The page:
As we outlined in this post, we placed a $14,030.17 order of solar gear with Goal Zero (who provided us an amazing discount) and yesterday was a flurry of activity as we split the shipment out.
The reason we are splitting the shipment is that we ordered $2,965.58 worth of HFC-funded Goal Zero equipment in this order which we are using to build disaster relief kits that we can have ready to deploy when needed. In order to get this at discount, we bundled it with the Puerto Rico order.
Because this order was so large, it had to be shipped as freight. I didn’t know what that meant. All I knew was that is was supposed to arrive last Friday. When it didn’t show up, I called Goal Zero and they helped me track it to a shipping terminal near my home. This wasn’t FedEx or UPS, but a trucking company. OK, no big deal. I called the trucking company and they scheduled a drop-off, asking me strange questions like, “Do you have a loading dock?” and “Wait, this is a residence? How big is your driveway?”
They explained that they had a “truck” that would need some room to get in the driveway. When the truck showed up, I understood.
Yes, a full semi showed up with the gear!
Now, granted it only took up a small portion of the semi, but it was a full pallet of gear:
The driver used the pallet jack to get the gar off the truck, and together we pushed it up the driveway. We got it as far as we could, and finally gave up on the slope near the carport:
My son helped me split the shipment, and we got the Puerto Rico gear into our car. It literally filled the entire car. As you can see some of the gear was a bit worse for the wear:
I headed out to the local FedEx office, having heard that shipping was open to Puerto Rico. I arrived at the office and started unloading the gear. When we weighed everything out, I was told it would be about $100 PER POUND to ship to Puerto Rico, and that there were no guarantees as to when it would arrive and the recipient would likely have to pick it up at the airport. Then, the agent took one look at the Hazmat 9 stickers on the Yetis and said, “Well, we’re done here. I can’t touch that. It has to go freight.”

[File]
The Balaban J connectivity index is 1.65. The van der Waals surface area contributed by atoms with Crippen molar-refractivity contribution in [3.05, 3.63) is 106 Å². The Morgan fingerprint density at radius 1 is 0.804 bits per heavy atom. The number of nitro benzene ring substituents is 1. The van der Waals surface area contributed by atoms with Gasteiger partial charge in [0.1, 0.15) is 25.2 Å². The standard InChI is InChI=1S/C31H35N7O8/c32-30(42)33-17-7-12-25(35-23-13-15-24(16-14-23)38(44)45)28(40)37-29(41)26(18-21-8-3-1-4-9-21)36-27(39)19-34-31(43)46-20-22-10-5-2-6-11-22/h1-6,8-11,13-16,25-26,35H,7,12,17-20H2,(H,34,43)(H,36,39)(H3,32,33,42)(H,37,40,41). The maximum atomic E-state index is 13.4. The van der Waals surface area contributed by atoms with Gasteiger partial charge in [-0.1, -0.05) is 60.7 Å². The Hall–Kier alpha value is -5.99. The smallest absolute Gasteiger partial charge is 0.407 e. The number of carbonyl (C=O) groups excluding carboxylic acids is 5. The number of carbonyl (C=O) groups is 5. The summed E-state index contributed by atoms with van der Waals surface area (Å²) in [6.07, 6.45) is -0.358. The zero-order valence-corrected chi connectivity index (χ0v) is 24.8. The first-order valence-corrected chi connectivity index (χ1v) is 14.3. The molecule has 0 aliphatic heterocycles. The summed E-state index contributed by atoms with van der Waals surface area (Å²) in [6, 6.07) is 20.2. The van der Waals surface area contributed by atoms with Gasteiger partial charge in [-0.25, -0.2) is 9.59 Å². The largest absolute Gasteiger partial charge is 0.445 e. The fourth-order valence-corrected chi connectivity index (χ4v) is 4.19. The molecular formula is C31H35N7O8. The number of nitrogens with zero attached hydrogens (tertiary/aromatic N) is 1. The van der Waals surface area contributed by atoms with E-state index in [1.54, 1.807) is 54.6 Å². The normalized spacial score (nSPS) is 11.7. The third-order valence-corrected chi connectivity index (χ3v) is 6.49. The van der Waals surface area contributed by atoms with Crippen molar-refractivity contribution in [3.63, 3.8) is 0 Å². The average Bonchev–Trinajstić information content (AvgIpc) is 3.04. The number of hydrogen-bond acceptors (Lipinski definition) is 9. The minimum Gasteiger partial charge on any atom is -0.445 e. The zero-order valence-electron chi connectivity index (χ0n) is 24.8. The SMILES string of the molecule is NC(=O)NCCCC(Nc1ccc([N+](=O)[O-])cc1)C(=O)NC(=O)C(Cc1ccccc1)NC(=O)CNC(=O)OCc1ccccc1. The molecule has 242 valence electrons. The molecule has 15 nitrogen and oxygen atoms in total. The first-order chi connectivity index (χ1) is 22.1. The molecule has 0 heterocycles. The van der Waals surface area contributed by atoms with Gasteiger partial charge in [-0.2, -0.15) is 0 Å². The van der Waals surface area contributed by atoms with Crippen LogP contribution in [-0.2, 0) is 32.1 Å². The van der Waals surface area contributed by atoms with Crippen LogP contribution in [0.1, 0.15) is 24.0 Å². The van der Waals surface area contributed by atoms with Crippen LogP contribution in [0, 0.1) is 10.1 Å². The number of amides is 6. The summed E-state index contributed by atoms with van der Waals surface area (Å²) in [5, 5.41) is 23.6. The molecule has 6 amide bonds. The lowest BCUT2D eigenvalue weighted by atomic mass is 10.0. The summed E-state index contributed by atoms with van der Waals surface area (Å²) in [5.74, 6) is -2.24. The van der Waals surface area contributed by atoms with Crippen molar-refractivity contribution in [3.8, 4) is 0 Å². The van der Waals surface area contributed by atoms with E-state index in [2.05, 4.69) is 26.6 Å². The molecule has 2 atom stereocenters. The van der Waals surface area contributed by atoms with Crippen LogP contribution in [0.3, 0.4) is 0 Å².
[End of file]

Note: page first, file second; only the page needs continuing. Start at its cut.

At this point I was confused. I knew Goal Zero shipped their lithium FedEx and UPs all the time. I called GZ to confirm, and they did confirm. FedEx was confused but helpful, connecting me to their freight office who told me to “come on by”. I put a note out to our Puerto Rico Operations group and everybody sprung into action, telling me what I thought I already knew: you can, in fact, send big lithiums through FedEx and UPS ground. But I was stuck. So I packed up the car, again, and headed to the FedEx freight office.
This place was a freight office, alright. Row after row of FedEx semi trucks all lined up at the loading docks. I met with an agent, Jamie, who was incredibly kind and helpful. She told me where to park the car, ordered a pallet truck and pallet and handed me a bill of lading. I had no idea what I was doing and she could tell. She jumped right in and started filling out the form while I loaded the pallet. When she asked me about the destination, it was obvious that going to Puerto Rico was not going to be an option. Instead we opted to send it to Pensacola, where our friend Dave has offered a charter jet to get it to PR. Finally, I finished loading the pallet and Jamie had finished the form. I was pretty proud of my packing job, but more relieved that it looked like this was going to be the last time I had to load and unload what turned out to be 620 pounds of gear!
All things said, the shipping was incredibly inexpensive, and the price came down even more when she applied a 65% discount which included a walk-in and non-profit discount. And the difference between two and three-day shipping was less than $20, so we went with 2-day.
When I got home, I caught up on my “real job” and later that evening I unpacked some of the HFC-purchased demo gear for our deploy cases. My heart sunk when I realized that the Nomad panels and Yeti generators had changed since I used them in Uganda. The new units were stronger and lighter, but were also reconfigured so that external cables were required to chain more than one Nomad 100 panel together. I connected with Goal Zero and had those cables sent Pensacola send-day air, which will hopefully arrive with the pallet.
Later, the first FedEx agent called me back to apologize about her misunderstanding: FedEx does, in fact ship hazmat 9 containers via ground. This was good info but as it turned out, freight was much more economical for a shipment as big as this one anyhow.
I was thrilled with my experience with FedEx and will continue to use them for all of our shipments.
I’m also thankful to Goal Zero for the great support, amazing product and ongoing support of our efforts and to our Operations team of volunteers that are literally working every day to pull this all together. I’m also grateful for each and even one of you that has supported us in this effort. You are making a difference! We are learning so much as we do this and it’s amazing to see that we are really helping when big organizations and the government are working on the big picture. We have been on the ground in this relief effort for nearly a month, much longer than the larger groups, and we are proud to stand in the gap as the “big dogs” leverage their resources to tackle the big-picture, long-term efforts.